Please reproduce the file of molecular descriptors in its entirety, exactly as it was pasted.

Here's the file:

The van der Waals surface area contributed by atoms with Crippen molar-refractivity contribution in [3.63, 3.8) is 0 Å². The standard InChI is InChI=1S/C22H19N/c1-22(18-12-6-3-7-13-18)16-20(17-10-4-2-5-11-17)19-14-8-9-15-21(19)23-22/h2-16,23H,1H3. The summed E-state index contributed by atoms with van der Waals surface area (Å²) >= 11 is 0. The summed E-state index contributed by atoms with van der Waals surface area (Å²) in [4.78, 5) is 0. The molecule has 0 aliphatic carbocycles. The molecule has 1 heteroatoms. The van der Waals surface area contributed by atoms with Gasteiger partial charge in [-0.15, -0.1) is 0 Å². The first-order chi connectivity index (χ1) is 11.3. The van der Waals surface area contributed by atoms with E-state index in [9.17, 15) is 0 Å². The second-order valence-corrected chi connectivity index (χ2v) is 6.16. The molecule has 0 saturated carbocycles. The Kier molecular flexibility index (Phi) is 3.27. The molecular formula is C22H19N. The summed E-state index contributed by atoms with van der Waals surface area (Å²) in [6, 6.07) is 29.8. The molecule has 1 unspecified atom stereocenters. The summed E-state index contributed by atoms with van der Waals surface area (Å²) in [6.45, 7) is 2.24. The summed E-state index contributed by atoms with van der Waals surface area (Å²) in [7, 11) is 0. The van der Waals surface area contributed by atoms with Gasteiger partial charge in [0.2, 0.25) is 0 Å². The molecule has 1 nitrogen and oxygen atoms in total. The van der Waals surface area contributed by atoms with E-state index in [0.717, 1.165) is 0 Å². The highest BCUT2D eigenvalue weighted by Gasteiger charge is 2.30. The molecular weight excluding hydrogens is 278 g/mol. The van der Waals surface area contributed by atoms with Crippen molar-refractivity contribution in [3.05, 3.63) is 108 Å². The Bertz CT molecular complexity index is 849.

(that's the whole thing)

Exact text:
The van der Waals surface area contributed by atoms with Crippen molar-refractivity contribution in [3.63, 3.8) is 0 Å². The standard InChI is InChI=1S/C22H19N/c1-22(18-12-6-3-7-13-18)16-20(17-10-4-2-5-11-17)19-14-8-9-15-21(19)23-22/h2-16,23H,1H3. The summed E-state index contributed by atoms with van der Waals surface area (Å²) >= 11 is 0. The summed E-state index contributed by atoms with van der Waals surface area (Å²) in [4.78, 5) is 0. The molecule has 0 aliphatic carbocycles. The molecule has 1 heteroatoms. The van der Waals surface area contributed by atoms with Gasteiger partial charge in [-0.15, -0.1) is 0 Å². The first-order chi connectivity index (χ1) is 11.3. The van der Waals surface area contributed by atoms with E-state index in [9.17, 15) is 0 Å². The second-order valence-corrected chi connectivity index (χ2v) is 6.16. The molecule has 0 saturated carbocycles. The Kier molecular flexibility index (Phi) is 3.27. The molecular formula is C22H19N. The summed E-state index contributed by atoms with van der Waals surface area (Å²) in [6, 6.07) is 29.8. The molecule has 1 unspecified atom stereocenters. The summed E-state index contributed by atoms with van der Waals surface area (Å²) in [6.45, 7) is 2.24. The summed E-state index contributed by atoms with van der Waals surface area (Å²) in [7, 11) is 0. The van der Waals surface area contributed by atoms with Gasteiger partial charge in [0.2, 0.25) is 0 Å². The molecule has 1 nitrogen and oxygen atoms in total. The van der Waals surface area contributed by atoms with E-state index in [0.717, 1.165) is 0 Å². The highest BCUT2D eigenvalue weighted by Gasteiger charge is 2.30. The molecular weight excluding hydrogens is 278 g/mol. The van der Waals surface area contributed by atoms with Crippen molar-refractivity contribution in [3.05, 3.63) is 108 Å². The Bertz CT molecular complexity index is 849.